Perverse perceptions

There is nothing 'sinister' or 'perverse' about the Gearon photographs at the London Saatchi Gallery. So why is it assumed that we will look at them in that way?

Ann Furedi

Topics Politics

It is encouraging to see so many of ‘the great and the good’ lined up in support of the London Saatchi Gallery’s decision not to withdraw images of children that, according to the Crown Prosecution Service, may contravene child protection legislation.

Reports in the UK weekend newspapers that Scotland Yard’s obscene publications unit has told the gallery to remove two pictures by the US artist, Tierney Gearon, beggared belief. Moral philosopher Lady Warnock labelled Scotland Yard’s instructions ‘monstrous interference’, and condemned them as the ‘kind of act of a politically correct dictatorship’. Film producer Sir David Puttnam dismissed it as ‘utter silliness’, and Alan Yentob, the BBC’s director of drama, asked if the police did not have better things to do.

Curiously (and rather troublingly), the president of the British Board of Film Classification, Andreas Whittam Smith, broke the liberal ranks and supported the censors. Writing in the UK Daily Mail on 12 March, he opined that we should ask ourselves whether the pictures are ‘young innocents at play’, or whether they ‘hint at something far more sinister and more perverse’.

Never has there been a better illustration that perversity lies in the eye of the beholder. The images at the centre of the controversy involve two photographs, which depict Gearon’s two children, aged six and four, naked or partly naked while playing. In one the children are standing on a beach naked except for theatrical masks. In the other her son is peeing in the snow.

There is nothing ‘sinister’ or ‘perverse’ about these photographs. Rather, the opposite is the case. They remind us of how unselfconscious children are.

The police are reported to have acted under the 1978 Protection of Children Act, which makes it a criminal offence to take an indecent photograph of a child. This is the Act that, famously and ludicrously, led to police questioning newsreader Julia Somerville in 1995 over photos that she had taken of her children in the bath.

Somerville was shopped by some nasty-minded technician involved in developing her film. In the Somerville case, the UK Crown Prosecution Service (CPS) took no action. So it is notable that, in this latest case, newspaper reports suggest that the CPS and Scotland Yard are of the same mind: pictures of naked kids are obscene.

What is going on here? It seems that society’s obsession with child abuse and paedophilia is casting us all in the role of perverts. Now, when we see a picture of a naked child, we are asked not to appreciate the beauty of a child’s body, but to venture into the most depraved recesses of our imaginations to dredge up a possible obscene interpretation.

Supporting Wittham Smith, Gerald Howarth MP, chairman of a cross-party parliamentary family and child protection committee, argues that displaying these images puts children at risk ‘by sending out a message to paedophiles that it is normal to view children in this way’. It begs the question: what is ‘this way’ of viewing children? What is it that Howarth sees that could send a message to paedophiles? Is it simply that the children are showing their genitals?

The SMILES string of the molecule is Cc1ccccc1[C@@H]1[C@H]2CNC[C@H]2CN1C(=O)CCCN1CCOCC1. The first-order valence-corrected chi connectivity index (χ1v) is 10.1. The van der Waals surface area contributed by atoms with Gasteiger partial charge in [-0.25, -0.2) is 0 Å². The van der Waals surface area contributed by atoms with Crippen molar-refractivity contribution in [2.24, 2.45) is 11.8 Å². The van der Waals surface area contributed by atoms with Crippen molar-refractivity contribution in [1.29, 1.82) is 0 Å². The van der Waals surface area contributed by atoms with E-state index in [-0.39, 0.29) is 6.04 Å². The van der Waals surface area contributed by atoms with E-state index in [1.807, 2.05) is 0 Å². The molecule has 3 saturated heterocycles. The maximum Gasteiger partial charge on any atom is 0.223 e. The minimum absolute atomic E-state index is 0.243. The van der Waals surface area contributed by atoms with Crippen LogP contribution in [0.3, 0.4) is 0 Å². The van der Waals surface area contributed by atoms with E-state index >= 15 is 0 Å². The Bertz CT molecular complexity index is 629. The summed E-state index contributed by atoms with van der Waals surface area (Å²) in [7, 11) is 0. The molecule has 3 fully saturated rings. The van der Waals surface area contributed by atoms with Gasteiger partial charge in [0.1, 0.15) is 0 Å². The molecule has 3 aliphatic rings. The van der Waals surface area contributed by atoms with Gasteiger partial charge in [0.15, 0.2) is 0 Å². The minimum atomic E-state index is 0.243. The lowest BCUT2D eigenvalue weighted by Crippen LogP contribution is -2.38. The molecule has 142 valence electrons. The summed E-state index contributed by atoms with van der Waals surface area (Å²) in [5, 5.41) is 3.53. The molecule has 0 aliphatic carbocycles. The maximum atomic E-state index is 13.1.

Writing in the UK Independent on 11 March, Blake Morrison shrewdly observed that children without their clothes on have become ‘the great taboo of our age’. Howarth seems to imply that thoughts of sexual perversity always accompany pictures of naked children. But do they? Should they? Surely not. If so, that would make perverts of us all.

I have a vivid memory of a holiday, eight years ago in the south of France. I was lying on the sand, engrossed in a novel and dimly aware that a family, a French couple with a girl aged six or seven, had settled next to us and she was playing naked on the sand. When I looked up, I remember physically recoiling when I saw that the girl was sitting on a blanket with her legs apart while her smiling father was too engrossed in wiping sand from his daughter’s fanny to notice my reaction.

For a nanosecond I was disgusted with him for, apparently, ‘touching up’ his daughter. For a good while longer, I was disgusted with myself that the idea even entered my mind. It had clearly not crossed the father’s mind that his care for his daughter would be misread. He presumably expected to be seen as a gentle affectionate parent, not as a paedophile.

Why would anybody even think of this father in that way? Because we live in a society that instructs us to look upon all adults in the company of a naked child as perverted. That really is sick.

I hope the Saatchi Gallery continues to defy Scotland Yard, and that its supporters from the elevated ranks of art and culture continue to support it. But I hope their protest will not just object to the censorship of art, but to the culture that insists we must look at everything through the prism of perversity and abuse.

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Topics Politics


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